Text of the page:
PEMBROKE, NC (WMBF) An integral part of Robeson County's identity, the University of North Carolina at Pembroke is celebrating its 125th anniversary.
Though it's changed a lot over the years with many recent improvements, the new buildings and surge in student population often come as a surprise to many.
WMBF News Reporter Brandon Herring is giving you a look inside to see how even after 125 years, there's no slowing this school down.
UNC Pembroke marked its 125th anniversary through celebrations at the beginning of March. The large pep rally was a far cry from the university's humble beginnings.
In 1887, the school opened to train teachers who would educate American Indians in the area. It was called the Croatian Normal School, and it had one teacher for 15 students.
North Carolina's General Assembly appropriated $500 specifically for the teacher's salary.
"The actual first building was constructed by the local Indian people. They got together and decided they had to build the building since the state appropriations couldn't be used for that," Lawrence Locklear, UNCP.
In 1953, the university welcomed its first non-Indian students.
Rapid growth occurred in the 1960s followed by a series of construction projects.
Now the student population has nearly doubled to 6,000.
"People are starting to see from out of state, from in state, people are starting to notice UNC-Pembroke, and I think it's going to grow substantially in the next couple of years," said UNC Pembroke student, Owen Thomas.
"Dynamic universities don't stay still. They continue to grow both academically and intellectually and make a difference in the community," said Chancellor at UNC Pembroke, Kyle Carter.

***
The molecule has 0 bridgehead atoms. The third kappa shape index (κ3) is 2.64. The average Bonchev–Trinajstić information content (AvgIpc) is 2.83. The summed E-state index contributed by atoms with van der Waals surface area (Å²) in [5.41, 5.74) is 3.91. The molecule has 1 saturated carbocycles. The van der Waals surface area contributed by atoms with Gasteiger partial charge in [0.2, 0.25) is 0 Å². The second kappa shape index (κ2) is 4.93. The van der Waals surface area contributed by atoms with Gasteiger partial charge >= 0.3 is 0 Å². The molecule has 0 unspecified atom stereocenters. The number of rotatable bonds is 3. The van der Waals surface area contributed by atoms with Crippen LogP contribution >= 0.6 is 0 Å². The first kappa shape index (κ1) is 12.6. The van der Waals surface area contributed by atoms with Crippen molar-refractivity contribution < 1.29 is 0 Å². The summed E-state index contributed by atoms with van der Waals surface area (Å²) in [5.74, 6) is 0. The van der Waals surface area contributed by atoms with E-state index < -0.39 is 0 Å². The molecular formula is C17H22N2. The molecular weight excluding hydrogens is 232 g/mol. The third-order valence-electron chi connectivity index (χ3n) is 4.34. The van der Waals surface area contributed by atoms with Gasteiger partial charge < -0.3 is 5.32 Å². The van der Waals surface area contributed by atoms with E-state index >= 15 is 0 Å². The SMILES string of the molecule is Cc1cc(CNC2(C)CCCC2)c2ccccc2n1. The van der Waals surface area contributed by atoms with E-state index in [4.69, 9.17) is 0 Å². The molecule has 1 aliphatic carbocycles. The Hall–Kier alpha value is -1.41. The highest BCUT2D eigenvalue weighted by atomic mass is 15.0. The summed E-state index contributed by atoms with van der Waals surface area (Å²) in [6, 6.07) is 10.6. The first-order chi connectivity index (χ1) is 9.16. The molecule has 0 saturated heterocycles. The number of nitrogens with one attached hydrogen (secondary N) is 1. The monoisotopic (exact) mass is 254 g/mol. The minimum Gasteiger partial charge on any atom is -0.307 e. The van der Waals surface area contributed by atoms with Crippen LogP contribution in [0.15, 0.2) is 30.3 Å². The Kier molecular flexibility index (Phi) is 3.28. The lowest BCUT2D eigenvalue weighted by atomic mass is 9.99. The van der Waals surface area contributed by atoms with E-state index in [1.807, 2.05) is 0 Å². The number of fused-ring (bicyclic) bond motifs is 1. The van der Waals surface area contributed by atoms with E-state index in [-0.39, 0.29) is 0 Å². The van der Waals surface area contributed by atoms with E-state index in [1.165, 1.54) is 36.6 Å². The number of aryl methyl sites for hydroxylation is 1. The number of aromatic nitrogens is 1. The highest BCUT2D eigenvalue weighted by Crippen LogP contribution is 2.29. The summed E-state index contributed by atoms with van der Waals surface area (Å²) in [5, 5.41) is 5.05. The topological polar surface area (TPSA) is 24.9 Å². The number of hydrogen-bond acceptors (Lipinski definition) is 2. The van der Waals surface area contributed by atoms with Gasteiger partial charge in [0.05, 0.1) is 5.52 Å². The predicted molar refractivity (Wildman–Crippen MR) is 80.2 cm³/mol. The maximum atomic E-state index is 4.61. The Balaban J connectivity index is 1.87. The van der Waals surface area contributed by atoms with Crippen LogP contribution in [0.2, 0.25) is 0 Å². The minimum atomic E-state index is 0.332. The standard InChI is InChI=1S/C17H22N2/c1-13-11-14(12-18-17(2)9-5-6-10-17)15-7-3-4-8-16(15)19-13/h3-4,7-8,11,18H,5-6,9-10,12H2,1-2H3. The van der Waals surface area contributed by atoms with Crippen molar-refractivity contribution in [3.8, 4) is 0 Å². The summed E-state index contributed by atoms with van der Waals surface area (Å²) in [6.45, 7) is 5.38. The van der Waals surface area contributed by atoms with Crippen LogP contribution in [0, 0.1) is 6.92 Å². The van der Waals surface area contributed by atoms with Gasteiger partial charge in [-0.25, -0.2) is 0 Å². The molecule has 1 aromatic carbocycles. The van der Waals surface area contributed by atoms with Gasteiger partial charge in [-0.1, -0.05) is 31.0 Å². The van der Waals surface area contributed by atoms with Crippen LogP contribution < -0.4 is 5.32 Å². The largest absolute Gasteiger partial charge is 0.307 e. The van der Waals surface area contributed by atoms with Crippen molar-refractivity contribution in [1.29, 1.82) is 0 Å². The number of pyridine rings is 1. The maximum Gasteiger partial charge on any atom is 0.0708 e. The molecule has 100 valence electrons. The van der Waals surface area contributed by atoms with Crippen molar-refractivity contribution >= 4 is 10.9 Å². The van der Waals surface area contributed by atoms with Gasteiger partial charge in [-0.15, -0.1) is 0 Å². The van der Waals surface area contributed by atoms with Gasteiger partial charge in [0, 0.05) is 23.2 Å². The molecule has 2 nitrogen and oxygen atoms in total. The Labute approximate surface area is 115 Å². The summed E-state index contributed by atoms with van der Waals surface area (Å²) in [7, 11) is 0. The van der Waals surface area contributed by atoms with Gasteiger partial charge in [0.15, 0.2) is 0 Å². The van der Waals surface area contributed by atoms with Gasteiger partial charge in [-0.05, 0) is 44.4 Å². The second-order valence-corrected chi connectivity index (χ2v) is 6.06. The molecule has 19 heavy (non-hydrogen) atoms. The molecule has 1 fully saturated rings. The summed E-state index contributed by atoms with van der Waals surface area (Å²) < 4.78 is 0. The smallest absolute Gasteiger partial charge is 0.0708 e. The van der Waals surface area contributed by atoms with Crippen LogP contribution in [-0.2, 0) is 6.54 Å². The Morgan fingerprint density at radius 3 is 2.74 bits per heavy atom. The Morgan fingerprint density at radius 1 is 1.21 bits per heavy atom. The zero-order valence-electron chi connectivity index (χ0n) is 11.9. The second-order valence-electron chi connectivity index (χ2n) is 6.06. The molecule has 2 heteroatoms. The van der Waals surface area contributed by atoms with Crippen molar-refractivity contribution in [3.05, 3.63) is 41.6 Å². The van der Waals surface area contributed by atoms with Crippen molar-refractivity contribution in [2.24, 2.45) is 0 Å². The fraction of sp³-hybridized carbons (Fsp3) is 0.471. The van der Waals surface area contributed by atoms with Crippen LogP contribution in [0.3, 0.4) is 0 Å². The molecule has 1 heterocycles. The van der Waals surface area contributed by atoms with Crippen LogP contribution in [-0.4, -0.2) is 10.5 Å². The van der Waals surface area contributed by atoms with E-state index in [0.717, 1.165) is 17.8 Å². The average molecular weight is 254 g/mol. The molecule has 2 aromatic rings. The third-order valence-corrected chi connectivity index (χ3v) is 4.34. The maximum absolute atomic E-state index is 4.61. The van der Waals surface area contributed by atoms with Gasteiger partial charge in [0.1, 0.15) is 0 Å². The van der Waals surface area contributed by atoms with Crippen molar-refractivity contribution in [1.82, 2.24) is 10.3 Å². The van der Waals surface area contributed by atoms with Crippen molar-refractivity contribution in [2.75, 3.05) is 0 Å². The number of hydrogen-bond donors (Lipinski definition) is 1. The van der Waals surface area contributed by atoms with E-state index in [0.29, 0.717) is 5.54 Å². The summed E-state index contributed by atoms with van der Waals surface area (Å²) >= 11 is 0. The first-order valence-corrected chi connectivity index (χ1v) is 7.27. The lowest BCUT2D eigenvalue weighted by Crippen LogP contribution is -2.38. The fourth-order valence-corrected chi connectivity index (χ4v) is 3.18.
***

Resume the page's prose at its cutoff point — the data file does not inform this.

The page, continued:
During tough economic times and state budget cuts, Chancellor Kyle Carter says advancing the university hasn't been easy. Despite the obstacles, he's still very proud of student achievements and the positive attitudes maintained by faculty and staff.
Carter says he's optimistic about the future.
"There's several programs that we really ought to have here but that we're not able to start because of the budget situation. That will eventually turn around, and we'll be able to pay attention to those things," Carter said.
No matter how much growth the university has seen during the past 125 years, or how much is to come, Lawrence Locklear says there's a good chance the school will never outgrow its brave beginnings.
"Many people today still call this 'Our School'. We still refer to it as 'Our School' because originally it was just our school, and people still feel that attachment to the university," Locklear said.
UNC Pembroke is now offering 41 undergraduate and 17 graduate programs, and continues efforts to expand those offerings to attract more young and eager students.
The university has even grown enough to have a football program again, which started up in 2007.